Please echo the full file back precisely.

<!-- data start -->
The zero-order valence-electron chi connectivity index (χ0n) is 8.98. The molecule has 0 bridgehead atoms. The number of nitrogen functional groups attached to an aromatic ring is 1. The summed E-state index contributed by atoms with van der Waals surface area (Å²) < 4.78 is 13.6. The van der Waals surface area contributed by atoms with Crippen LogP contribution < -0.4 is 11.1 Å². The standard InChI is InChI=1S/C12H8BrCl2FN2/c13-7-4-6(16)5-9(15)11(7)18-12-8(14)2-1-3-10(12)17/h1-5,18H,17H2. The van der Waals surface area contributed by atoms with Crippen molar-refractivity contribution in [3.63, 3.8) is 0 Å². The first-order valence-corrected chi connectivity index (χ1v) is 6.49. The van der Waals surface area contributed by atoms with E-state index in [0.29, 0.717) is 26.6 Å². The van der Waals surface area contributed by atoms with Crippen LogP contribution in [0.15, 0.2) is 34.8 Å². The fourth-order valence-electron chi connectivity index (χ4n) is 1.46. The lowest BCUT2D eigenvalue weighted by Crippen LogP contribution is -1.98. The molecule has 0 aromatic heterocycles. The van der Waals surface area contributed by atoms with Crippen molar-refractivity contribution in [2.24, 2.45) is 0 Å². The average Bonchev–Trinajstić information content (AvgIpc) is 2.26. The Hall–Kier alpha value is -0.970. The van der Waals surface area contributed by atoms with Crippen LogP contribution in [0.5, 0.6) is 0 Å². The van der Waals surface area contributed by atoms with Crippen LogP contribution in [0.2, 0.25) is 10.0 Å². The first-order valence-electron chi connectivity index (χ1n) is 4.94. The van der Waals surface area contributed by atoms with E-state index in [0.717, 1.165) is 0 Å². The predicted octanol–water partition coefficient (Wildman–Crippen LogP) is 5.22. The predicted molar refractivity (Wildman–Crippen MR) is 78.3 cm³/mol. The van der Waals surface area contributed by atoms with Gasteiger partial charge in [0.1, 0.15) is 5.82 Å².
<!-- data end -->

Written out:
The zero-order valence-electron chi connectivity index (χ0n) is 8.98. The molecule has 0 bridgehead atoms. The number of nitrogen functional groups attached to an aromatic ring is 1. The summed E-state index contributed by atoms with van der Waals surface area (Å²) < 4.78 is 13.6. The van der Waals surface area contributed by atoms with Crippen LogP contribution < -0.4 is 11.1 Å². The standard InChI is InChI=1S/C12H8BrCl2FN2/c13-7-4-6(16)5-9(15)11(7)18-12-8(14)2-1-3-10(12)17/h1-5,18H,17H2. The van der Waals surface area contributed by atoms with Crippen molar-refractivity contribution in [3.63, 3.8) is 0 Å². The first-order valence-corrected chi connectivity index (χ1v) is 6.49. The van der Waals surface area contributed by atoms with E-state index in [0.29, 0.717) is 26.6 Å². The van der Waals surface area contributed by atoms with Crippen LogP contribution in [0.15, 0.2) is 34.8 Å². The fourth-order valence-electron chi connectivity index (χ4n) is 1.46. The lowest BCUT2D eigenvalue weighted by Crippen LogP contribution is -1.98. The molecule has 0 aromatic heterocycles. The van der Waals surface area contributed by atoms with Crippen molar-refractivity contribution in [2.24, 2.45) is 0 Å². The average Bonchev–Trinajstić information content (AvgIpc) is 2.26. The Hall–Kier alpha value is -0.970. The van der Waals surface area contributed by atoms with Crippen LogP contribution in [0.5, 0.6) is 0 Å². The van der Waals surface area contributed by atoms with Crippen LogP contribution in [0.2, 0.25) is 10.0 Å². The first-order valence-electron chi connectivity index (χ1n) is 4.94. The van der Waals surface area contributed by atoms with E-state index in [0.717, 1.165) is 0 Å². The predicted octanol–water partition coefficient (Wildman–Crippen LogP) is 5.22. The predicted molar refractivity (Wildman–Crippen MR) is 78.3 cm³/mol. The van der Waals surface area contributed by atoms with Gasteiger partial charge in [0.1, 0.15) is 5.82 Å².